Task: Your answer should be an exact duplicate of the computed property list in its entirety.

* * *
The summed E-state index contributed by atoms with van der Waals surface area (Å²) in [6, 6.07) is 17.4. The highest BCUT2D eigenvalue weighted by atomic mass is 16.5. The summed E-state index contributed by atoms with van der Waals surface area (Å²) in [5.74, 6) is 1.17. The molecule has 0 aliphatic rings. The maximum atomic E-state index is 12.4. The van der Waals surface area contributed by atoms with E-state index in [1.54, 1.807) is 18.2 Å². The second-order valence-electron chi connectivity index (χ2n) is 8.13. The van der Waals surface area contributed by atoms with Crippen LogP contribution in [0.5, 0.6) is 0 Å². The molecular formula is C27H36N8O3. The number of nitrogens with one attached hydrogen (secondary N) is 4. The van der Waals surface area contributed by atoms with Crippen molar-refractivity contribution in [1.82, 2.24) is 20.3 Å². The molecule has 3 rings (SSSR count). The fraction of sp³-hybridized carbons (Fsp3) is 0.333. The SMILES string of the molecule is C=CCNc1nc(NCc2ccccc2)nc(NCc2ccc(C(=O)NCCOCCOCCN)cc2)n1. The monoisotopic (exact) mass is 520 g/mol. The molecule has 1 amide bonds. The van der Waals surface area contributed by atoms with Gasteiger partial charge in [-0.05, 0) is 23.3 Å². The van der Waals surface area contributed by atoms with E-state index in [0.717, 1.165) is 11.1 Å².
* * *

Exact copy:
The summed E-state index contributed by atoms with van der Waals surface area (Å²) in [6, 6.07) is 17.4. The highest BCUT2D eigenvalue weighted by atomic mass is 16.5. The summed E-state index contributed by atoms with van der Waals surface area (Å²) in [5.74, 6) is 1.17. The molecule has 0 aliphatic rings. The maximum atomic E-state index is 12.4. The van der Waals surface area contributed by atoms with E-state index in [1.54, 1.807) is 18.2 Å². The second-order valence-electron chi connectivity index (χ2n) is 8.13. The van der Waals surface area contributed by atoms with Crippen LogP contribution in [0.5, 0.6) is 0 Å². The molecular formula is C27H36N8O3. The number of nitrogens with one attached hydrogen (secondary N) is 4. The van der Waals surface area contributed by atoms with Crippen molar-refractivity contribution in [1.82, 2.24) is 20.3 Å². The molecule has 3 rings (SSSR count). The fraction of sp³-hybridized carbons (Fsp3) is 0.333. The SMILES string of the molecule is C=CCNc1nc(NCc2ccccc2)nc(NCc2ccc(C(=O)NCCOCCOCCN)cc2)n1. The monoisotopic (exact) mass is 520 g/mol. The molecule has 1 amide bonds. The van der Waals surface area contributed by atoms with Gasteiger partial charge in [-0.05, 0) is 23.3 Å². The van der Waals surface area contributed by atoms with E-state index in [0.717, 1.165) is 11.1 Å².